Toxic family environments, poverty, crime, physical illness, hunger and mental illness are big issues.  Taken together they present a mountain of trouble that we as a society must take apart, stone by stone.

Where to start?

Today, December 10, is Human Rights Day.  Today is an opportunity, to celebrate human rights, highlight a specific issue, and advocate for the full enjoyment of all human rights by everyone everywhere. You are probably thinking that since this is Canada, the whole Human Rights situation is pretty much under control for us.  Why read on?

It is true that we all enjoy many fundamental rights.  We have freedom of expression and freedom of assembly for example.  My daughter can go to school and grow up to be the person she wants to be without having to fear that the government may arbitrarily decide to lock her away in prison, decide she is guilty of a crime without trial, kick her off her property, or persecute her for the things she wants to think or say.  Other people in the world cannot say that about their own children, or even themselves.

But, when she grows up, what if my daughter loses her job?  Gets ill?  Loses her home?  Doesn’t have a family anymore, or friends she can turn to?  What if she gets lost on the mountain of trouble that we don’t like to talk about as a society, or quietly wish was located across the border or across the ocean?  The fact remains, there are many people in our city, region and country who are unable to realize the fundamental human needs most of us enjoy and take for granted.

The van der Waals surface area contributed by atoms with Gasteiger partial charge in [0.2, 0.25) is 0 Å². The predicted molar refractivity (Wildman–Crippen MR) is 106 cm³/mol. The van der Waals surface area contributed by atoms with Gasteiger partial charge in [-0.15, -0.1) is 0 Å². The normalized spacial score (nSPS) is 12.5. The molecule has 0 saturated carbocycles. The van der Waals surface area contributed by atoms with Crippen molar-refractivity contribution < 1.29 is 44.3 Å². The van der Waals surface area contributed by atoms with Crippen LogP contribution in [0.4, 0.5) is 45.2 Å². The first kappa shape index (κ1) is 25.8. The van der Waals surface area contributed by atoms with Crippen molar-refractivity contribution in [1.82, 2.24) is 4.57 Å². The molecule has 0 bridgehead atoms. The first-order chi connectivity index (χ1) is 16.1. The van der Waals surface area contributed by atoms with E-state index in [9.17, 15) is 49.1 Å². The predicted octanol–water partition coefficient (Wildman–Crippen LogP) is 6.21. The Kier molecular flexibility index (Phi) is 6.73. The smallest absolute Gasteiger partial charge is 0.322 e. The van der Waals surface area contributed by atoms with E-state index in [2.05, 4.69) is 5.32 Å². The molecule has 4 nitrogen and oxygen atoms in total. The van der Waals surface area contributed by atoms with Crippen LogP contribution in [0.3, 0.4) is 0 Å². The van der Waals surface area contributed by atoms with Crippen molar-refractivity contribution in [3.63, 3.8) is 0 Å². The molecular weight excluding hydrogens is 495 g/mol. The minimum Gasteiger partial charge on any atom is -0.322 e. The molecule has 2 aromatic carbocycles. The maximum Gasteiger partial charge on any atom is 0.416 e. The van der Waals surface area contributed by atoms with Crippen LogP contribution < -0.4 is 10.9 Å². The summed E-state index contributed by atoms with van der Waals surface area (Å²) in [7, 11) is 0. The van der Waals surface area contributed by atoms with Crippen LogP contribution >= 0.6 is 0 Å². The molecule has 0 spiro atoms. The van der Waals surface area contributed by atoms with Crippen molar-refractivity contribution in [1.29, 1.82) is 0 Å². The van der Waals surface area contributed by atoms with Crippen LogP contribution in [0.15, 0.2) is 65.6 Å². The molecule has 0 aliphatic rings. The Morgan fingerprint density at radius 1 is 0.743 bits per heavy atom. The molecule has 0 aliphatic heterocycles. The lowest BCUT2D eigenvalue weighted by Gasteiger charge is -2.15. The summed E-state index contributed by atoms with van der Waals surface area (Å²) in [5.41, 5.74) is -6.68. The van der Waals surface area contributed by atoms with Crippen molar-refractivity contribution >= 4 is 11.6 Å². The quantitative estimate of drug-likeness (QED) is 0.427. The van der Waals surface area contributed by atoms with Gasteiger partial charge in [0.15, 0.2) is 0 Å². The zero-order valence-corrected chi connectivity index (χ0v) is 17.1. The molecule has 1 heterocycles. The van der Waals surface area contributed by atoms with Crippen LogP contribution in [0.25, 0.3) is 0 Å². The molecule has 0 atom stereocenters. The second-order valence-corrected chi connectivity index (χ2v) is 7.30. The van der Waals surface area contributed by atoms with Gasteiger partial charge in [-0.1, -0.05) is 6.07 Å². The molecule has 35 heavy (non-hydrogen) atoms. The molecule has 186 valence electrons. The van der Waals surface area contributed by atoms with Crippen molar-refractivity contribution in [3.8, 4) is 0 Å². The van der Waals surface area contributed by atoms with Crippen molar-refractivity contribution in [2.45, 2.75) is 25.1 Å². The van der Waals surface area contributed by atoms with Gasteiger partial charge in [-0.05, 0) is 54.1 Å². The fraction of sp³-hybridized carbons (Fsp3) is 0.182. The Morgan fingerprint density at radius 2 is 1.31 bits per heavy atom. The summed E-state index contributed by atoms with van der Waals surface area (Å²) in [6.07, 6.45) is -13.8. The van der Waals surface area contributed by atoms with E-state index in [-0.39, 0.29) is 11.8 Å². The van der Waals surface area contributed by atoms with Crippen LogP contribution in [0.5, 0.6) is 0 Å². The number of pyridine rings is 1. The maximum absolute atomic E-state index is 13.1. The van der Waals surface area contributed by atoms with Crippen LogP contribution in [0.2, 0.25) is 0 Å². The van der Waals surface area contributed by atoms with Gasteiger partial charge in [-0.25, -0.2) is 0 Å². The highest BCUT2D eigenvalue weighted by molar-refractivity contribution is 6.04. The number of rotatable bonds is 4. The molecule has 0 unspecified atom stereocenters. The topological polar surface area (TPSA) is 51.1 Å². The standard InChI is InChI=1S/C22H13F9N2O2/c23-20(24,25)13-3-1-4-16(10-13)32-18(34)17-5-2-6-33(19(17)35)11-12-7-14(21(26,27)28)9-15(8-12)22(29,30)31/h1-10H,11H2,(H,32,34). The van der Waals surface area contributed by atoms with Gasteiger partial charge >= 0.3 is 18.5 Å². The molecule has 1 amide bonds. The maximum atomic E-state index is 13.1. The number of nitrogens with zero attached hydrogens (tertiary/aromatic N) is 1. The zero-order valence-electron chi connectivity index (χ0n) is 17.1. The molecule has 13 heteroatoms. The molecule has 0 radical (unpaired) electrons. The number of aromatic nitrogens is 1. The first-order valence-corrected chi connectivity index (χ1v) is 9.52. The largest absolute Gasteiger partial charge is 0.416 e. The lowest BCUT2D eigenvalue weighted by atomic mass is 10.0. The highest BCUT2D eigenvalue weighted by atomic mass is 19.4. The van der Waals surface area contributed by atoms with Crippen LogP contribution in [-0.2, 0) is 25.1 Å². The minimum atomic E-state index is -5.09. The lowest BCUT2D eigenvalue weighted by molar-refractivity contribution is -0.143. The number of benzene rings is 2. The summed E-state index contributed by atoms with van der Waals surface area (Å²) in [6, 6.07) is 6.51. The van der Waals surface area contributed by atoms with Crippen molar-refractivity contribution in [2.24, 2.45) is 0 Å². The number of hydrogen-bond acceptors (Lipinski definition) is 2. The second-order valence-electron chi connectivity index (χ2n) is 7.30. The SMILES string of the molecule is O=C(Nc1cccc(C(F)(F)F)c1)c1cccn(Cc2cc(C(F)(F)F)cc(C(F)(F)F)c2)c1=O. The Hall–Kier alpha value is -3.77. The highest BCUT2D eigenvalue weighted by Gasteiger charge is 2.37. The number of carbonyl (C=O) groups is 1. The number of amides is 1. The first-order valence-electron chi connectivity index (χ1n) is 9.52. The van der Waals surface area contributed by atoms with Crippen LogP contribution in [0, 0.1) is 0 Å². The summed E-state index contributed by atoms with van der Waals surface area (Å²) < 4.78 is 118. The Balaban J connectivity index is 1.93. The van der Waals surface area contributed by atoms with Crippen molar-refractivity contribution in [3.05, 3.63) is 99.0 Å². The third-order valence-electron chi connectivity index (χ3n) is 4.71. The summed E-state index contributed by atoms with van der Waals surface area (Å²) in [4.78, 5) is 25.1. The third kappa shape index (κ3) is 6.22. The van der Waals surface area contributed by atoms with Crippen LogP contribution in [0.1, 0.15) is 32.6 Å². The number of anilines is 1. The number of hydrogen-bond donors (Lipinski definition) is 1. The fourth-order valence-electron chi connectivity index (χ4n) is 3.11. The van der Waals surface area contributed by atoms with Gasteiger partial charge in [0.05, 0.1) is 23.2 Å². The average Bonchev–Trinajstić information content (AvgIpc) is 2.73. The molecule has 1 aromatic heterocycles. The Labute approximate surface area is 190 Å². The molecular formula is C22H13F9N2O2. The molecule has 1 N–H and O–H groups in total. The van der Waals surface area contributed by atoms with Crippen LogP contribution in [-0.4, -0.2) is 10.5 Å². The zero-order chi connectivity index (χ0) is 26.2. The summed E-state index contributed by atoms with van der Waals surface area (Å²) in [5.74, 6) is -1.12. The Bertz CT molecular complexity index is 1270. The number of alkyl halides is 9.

It’s easy to look at the person sitting on the curb asking you for spare change, and not really see beyond the empty coffee cup at their feet or the out stretched hat, but that’s a person, and that person could be your child, your parent, your neighbor  or your sibling.  Maybe if you were standing in their shoes you would be able to do what my coworker was so confident they could do all those years ago, but maybe you would need a hand, and a person beside you to walk with you through your time of trouble. They could help you struggle through when your basic human rights – the right to food and housing for example – are just outside of reach and are definitely not guaranteed to you.

At the House of Friendship, and any other nonprofit or charitable group, volunteers are the ones that roll up their sleeves, carry the weight, stub their toes, suffer upsets and work tirelessly and (and often joyfully) to help pick away at the edges of the problems others face in our own backyard.  They are the the people who will walk with others through troubled times and help them get the essential services they need to survive and turn their lives around.  Are they the only ones who can do it?  Government at all levels, business, individuals all have a role to play as well, but for the time being, volunteers do a lot of the heavy lifting.  They are a part of the solution, waiting for the other people who could stand up and help carry the burden realize their is more work to do.